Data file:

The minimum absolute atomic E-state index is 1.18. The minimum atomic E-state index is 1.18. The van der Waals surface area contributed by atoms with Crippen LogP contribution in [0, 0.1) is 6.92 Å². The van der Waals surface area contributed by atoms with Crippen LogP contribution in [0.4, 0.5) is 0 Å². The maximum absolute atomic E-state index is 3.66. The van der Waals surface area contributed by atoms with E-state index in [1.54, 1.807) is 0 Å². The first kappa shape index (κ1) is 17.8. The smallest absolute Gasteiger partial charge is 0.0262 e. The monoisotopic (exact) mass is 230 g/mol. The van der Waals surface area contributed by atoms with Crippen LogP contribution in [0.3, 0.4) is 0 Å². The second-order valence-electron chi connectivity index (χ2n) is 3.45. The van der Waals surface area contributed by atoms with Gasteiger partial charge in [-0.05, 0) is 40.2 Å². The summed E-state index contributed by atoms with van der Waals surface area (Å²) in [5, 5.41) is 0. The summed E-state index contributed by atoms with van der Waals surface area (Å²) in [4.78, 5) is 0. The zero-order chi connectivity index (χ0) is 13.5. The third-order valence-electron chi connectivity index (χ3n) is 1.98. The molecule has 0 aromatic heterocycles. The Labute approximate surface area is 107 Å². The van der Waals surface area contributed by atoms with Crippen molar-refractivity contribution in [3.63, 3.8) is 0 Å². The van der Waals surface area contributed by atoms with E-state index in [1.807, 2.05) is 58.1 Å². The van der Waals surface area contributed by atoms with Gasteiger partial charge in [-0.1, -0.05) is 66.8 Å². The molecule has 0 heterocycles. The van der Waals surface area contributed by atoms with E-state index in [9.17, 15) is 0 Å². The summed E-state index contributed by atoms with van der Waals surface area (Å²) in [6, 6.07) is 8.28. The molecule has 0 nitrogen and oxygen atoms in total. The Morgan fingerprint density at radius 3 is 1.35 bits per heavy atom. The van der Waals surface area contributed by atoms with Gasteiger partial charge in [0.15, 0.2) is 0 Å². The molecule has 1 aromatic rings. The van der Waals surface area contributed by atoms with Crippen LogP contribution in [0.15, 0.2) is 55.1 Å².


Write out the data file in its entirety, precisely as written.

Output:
The minimum absolute atomic E-state index is 1.18. The minimum atomic E-state index is 1.18. The van der Waals surface area contributed by atoms with Crippen LogP contribution in [0, 0.1) is 6.92 Å². The van der Waals surface area contributed by atoms with Crippen LogP contribution in [0.4, 0.5) is 0 Å². The maximum absolute atomic E-state index is 3.66. The van der Waals surface area contributed by atoms with E-state index in [1.54, 1.807) is 0 Å². The first kappa shape index (κ1) is 17.8. The smallest absolute Gasteiger partial charge is 0.0262 e. The monoisotopic (exact) mass is 230 g/mol. The van der Waals surface area contributed by atoms with Crippen LogP contribution in [0.3, 0.4) is 0 Å². The second-order valence-electron chi connectivity index (χ2n) is 3.45. The van der Waals surface area contributed by atoms with Gasteiger partial charge in [-0.05, 0) is 40.2 Å². The summed E-state index contributed by atoms with van der Waals surface area (Å²) in [5, 5.41) is 0. The summed E-state index contributed by atoms with van der Waals surface area (Å²) in [4.78, 5) is 0. The zero-order chi connectivity index (χ0) is 13.5. The third-order valence-electron chi connectivity index (χ3n) is 1.98. The molecule has 0 aromatic heterocycles. The Labute approximate surface area is 107 Å². The van der Waals surface area contributed by atoms with Crippen molar-refractivity contribution in [3.63, 3.8) is 0 Å². The van der Waals surface area contributed by atoms with E-state index in [1.807, 2.05) is 58.1 Å². The van der Waals surface area contributed by atoms with Gasteiger partial charge in [-0.1, -0.05) is 66.8 Å². The molecule has 0 heterocycles. The van der Waals surface area contributed by atoms with E-state index in [9.17, 15) is 0 Å². The summed E-state index contributed by atoms with van der Waals surface area (Å²) in [6, 6.07) is 8.28. The molecule has 0 nitrogen and oxygen atoms in total. The Morgan fingerprint density at radius 3 is 1.35 bits per heavy atom. The van der Waals surface area contributed by atoms with Gasteiger partial charge in [0.15, 0.2) is 0 Å². The molecule has 1 aromatic rings. The van der Waals surface area contributed by atoms with Crippen LogP contribution in [0.15, 0.2) is 55.1 Å².